Seth Godin writes today about customers and their responsibility, whether companies can (or should) blacklist customers, and consumers gaining power. I wish he’d written more, actually, but since he didn’t, I will.
Anyone who spends any time with the public knows that some people are going to take advantage of, or behave irresponsibly in, any situation. I think it’s the responsibility of the company to their other customers to control this behavior however they can. For example, if someone is talking on a cellphone in a theater (I can’t believe this happens, but it does), I think it’s the theater’s responsibility (not just their option, but their responsibility) to throw the offender out. Their responsibility is to the other people who have also paid for their seats (upwards of $110 on Broadway).
But then the company has to deal with some irate consumer with the power to post anything he wants on the internet. The person thrown out of the theater can post that the theater was rude, or that the play stunk. Or even that they got food poisoning from the drinks at intermission. And they probably won’t hurt the theater at all.
But abusive users do have the power to hurt smaller companies. A smaller company can easily be harmed by 1 or 2 negative reviews or comments, even if there are many more positive reviews elsewhere. Most people are far too busy – and there’s way too much content available – to keep looking for information once they find at least one answer.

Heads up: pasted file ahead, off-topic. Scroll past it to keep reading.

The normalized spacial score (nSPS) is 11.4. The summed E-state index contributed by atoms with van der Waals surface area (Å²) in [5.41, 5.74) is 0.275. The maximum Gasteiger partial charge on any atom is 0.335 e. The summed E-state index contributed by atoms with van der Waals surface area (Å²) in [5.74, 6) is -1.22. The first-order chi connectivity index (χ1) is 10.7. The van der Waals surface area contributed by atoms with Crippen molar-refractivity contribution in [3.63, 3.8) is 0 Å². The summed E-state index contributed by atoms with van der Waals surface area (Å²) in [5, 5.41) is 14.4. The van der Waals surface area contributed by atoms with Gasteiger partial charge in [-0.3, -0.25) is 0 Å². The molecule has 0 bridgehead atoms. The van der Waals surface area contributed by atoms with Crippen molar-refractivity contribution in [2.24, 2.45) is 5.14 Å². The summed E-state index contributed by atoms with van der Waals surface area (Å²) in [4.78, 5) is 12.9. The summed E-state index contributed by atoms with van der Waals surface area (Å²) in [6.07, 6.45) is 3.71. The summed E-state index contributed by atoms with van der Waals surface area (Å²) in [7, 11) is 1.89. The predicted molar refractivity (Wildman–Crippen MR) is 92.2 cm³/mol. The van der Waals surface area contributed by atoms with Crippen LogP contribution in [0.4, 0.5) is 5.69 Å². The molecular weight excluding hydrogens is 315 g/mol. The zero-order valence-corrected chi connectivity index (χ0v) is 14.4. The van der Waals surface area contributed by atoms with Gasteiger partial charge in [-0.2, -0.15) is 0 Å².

We provide excellent service because we believe in it, not because we’re afraid of bad comments. But we’ll occasionally give someone a refund on a very old purchase, or a “replacement” of a product we know they didn’t pay for, just because we don’t want to deal with the possibility of a bad review online. Some people might call this protection for the consumer, but I think it’s much more like the kind of protection people get from organized crime (at least in the movies; I’ll admit I have no experience with it at all). It’s just paying someone to go away. Unfortunately, it’s reinforcing the bad behavior, which just means encouraging it.